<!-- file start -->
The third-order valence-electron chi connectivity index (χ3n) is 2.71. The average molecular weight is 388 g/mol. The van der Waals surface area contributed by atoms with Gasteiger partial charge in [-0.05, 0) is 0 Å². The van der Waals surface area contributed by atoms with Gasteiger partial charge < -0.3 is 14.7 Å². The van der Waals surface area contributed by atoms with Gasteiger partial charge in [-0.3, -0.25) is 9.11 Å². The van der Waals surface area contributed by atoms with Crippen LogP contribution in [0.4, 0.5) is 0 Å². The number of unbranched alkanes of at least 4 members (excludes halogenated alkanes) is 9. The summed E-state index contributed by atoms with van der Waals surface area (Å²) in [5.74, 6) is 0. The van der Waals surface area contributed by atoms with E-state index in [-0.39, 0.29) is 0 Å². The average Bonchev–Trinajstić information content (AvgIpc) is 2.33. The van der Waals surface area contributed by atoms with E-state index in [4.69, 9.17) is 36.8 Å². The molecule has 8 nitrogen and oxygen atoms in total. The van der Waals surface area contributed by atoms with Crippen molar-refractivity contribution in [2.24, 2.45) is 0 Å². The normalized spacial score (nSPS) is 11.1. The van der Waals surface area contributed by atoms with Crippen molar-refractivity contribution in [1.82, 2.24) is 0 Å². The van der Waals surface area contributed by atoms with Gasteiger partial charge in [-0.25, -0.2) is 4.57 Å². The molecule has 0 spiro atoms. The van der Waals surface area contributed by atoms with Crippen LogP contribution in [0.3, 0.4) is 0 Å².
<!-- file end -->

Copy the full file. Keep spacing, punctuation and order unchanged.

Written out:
The third-order valence-electron chi connectivity index (χ3n) is 2.71. The average molecular weight is 388 g/mol. The van der Waals surface area contributed by atoms with Gasteiger partial charge in [-0.05, 0) is 0 Å². The van der Waals surface area contributed by atoms with Gasteiger partial charge < -0.3 is 14.7 Å². The van der Waals surface area contributed by atoms with Gasteiger partial charge in [-0.3, -0.25) is 9.11 Å². The van der Waals surface area contributed by atoms with Crippen LogP contribution in [0.4, 0.5) is 0 Å². The number of unbranched alkanes of at least 4 members (excludes halogenated alkanes) is 9. The summed E-state index contributed by atoms with van der Waals surface area (Å²) in [5.74, 6) is 0. The van der Waals surface area contributed by atoms with E-state index in [-0.39, 0.29) is 0 Å². The average Bonchev–Trinajstić information content (AvgIpc) is 2.33. The van der Waals surface area contributed by atoms with E-state index in [4.69, 9.17) is 36.8 Å². The molecule has 8 nitrogen and oxygen atoms in total. The van der Waals surface area contributed by atoms with Crippen molar-refractivity contribution in [2.24, 2.45) is 0 Å². The normalized spacial score (nSPS) is 11.1. The van der Waals surface area contributed by atoms with Crippen molar-refractivity contribution in [1.82, 2.24) is 0 Å². The van der Waals surface area contributed by atoms with Gasteiger partial charge in [-0.25, -0.2) is 4.57 Å². The molecule has 0 spiro atoms. The van der Waals surface area contributed by atoms with Crippen LogP contribution in [0.3, 0.4) is 0 Å².